On the 5th of April 2019, we brought packages back to Utah from the OHB honey day in Northern California. These packages were turned over to beekeepers on Sunday the 6th and hived that day and up to a few days later. Understanding bee growth and their biological clock is vital this time of year.
Once the bees are put into the hive and the newly adopted queen accepted, it still can take a couple of days for the queen to lay. So, let us start our numbers on April 10th for easy figures. A queen can lay up to 1500 eggs a day. A standard deep frame holds 3500 cells. With this tidbit, it would take 2-3 days for her to lay one standard deep Langstroth frame. If it is a mini frame, there are 1500 cells, so it takes about a day to lay one frame. A deep box then has up to 35,000 cells. If the queen was to lay 1500 eggs a day it would take her about 23 days to do so. In a medium mini framed box, there are 30 frames with 1500 cells, that takes then 30 days to fill.
Understand that in some cases the bees are having to draw out the frames as well. This delays the ability of the queen to lay in a cell that has not been made yet, nor are there bees to care for the new tender life.
Now for a challenge, after 2-3 weeks it may look like the colony is growing but not a single egg has matured yet into a young bee. If another box is placed on top the hive or under the hive, the bees will do one of two things, 1) leave it alone, or 2) their population will thin and disperse into the new space leaving the clustering bees that were caring for young to prepare this new space or clean it up.
A bee lives 4-6 weeks, and some of the bees in the package were older bees to begin with. A natural progression in the bee’s life will claim the lives of some bees prior to the first “emergence” of new young bees. So the colony will actually shrink. Adding another box too soon is a really difficult thing for this new colony.
Now consider, if a cool (snow or rain) spell comes along after you added the box and inadvertently thinned the bees, now there is a risk of the cluster not covering all the young brood and if they get chilled you lose young to death by chilling. It will look like Foulbrood, but it is simply the larvae are dying. Had the hive stayed the way it was, more bees would have emerged!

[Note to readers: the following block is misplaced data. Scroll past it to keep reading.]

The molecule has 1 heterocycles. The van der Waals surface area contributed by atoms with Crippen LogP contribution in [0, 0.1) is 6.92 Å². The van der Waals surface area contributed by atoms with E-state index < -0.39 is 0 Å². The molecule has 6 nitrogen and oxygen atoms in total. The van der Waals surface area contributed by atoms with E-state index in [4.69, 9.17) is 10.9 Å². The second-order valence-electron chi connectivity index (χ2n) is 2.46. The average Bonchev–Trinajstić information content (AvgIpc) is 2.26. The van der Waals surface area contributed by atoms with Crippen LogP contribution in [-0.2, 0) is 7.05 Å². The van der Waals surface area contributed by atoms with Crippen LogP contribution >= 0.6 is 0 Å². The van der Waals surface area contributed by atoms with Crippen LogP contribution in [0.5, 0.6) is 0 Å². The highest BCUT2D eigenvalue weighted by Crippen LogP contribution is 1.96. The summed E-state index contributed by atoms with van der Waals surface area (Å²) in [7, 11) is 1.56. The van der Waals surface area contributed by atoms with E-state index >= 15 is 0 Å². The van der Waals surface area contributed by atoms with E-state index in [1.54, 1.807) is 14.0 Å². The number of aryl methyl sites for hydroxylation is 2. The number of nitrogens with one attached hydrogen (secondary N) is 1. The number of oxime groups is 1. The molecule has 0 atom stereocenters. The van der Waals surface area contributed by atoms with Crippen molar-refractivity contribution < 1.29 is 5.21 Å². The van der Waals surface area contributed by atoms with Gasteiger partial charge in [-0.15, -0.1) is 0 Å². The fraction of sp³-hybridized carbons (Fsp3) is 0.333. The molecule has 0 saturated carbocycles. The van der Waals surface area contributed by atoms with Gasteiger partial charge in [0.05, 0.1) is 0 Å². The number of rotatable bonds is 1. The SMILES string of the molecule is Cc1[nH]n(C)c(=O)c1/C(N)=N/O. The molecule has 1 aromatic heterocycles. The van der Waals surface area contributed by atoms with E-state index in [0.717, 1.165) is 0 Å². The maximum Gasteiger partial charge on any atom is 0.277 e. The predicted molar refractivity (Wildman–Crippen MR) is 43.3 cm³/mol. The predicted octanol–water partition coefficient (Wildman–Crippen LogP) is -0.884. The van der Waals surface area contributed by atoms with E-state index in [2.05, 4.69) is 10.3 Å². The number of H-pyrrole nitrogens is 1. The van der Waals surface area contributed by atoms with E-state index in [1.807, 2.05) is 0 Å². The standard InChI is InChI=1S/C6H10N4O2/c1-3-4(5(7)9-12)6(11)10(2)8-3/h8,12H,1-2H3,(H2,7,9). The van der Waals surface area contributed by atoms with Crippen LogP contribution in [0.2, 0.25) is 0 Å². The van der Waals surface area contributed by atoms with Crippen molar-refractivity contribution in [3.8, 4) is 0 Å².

When to add the new box? Let the bees care for and let the first cycle complete, which is 21 days plus a few. The second “emergence” will happen after the second 21-day cycle. Also, know that the queen does not lay the eggs all at once so there is a slow progression of new bees appearing daily. This does not happen all at once.
We would only consider blindly adding a second box during the emergence of the 2nd cycle.
Consider if the bees are having to naturally forage, it may take a bit to bring in resources to grow. Pollen, converted to bee bread, generates “royal jelly” which feeds the young and the queen. If it is in limited supply, you can buy and add this to your newly hived package. Consider the weather, it can be cool so the bees are equally slow or lethargic to grow too. If the bees are having to build all new wax, this takes time compared to frames being all formed and ready. Fresh nectar helps bees produce wax (or in spring 2 parts water to 1 part sugar supplemented with nutrients). Rain and snow can slow your colony as does mistakes by the new beekeeper – all may inhibit this colony from growing.
The takeaway here is don’t add a second box too soon after hiving your package. May 1st young will begin emerging from cells in our example noted above but many older bees have now gone to the Sweet Hive in the Sky.
Question asked: Is this the same for a Nuc? No. A nuc comes with, or should come with, eggs, uncapped open brood, and capped brood, and a mated laying queen. Capped brood is going to emerge within 8-10 days. The queen will refill the cells and then more space is needed. The nuc should be put into a hive with space to grow as they are ready. A nuc compared to a package, the nuc is considerably further ahead (about a month). There are risks with a nuc as it is considered a second-year colony and mites will be a threat early.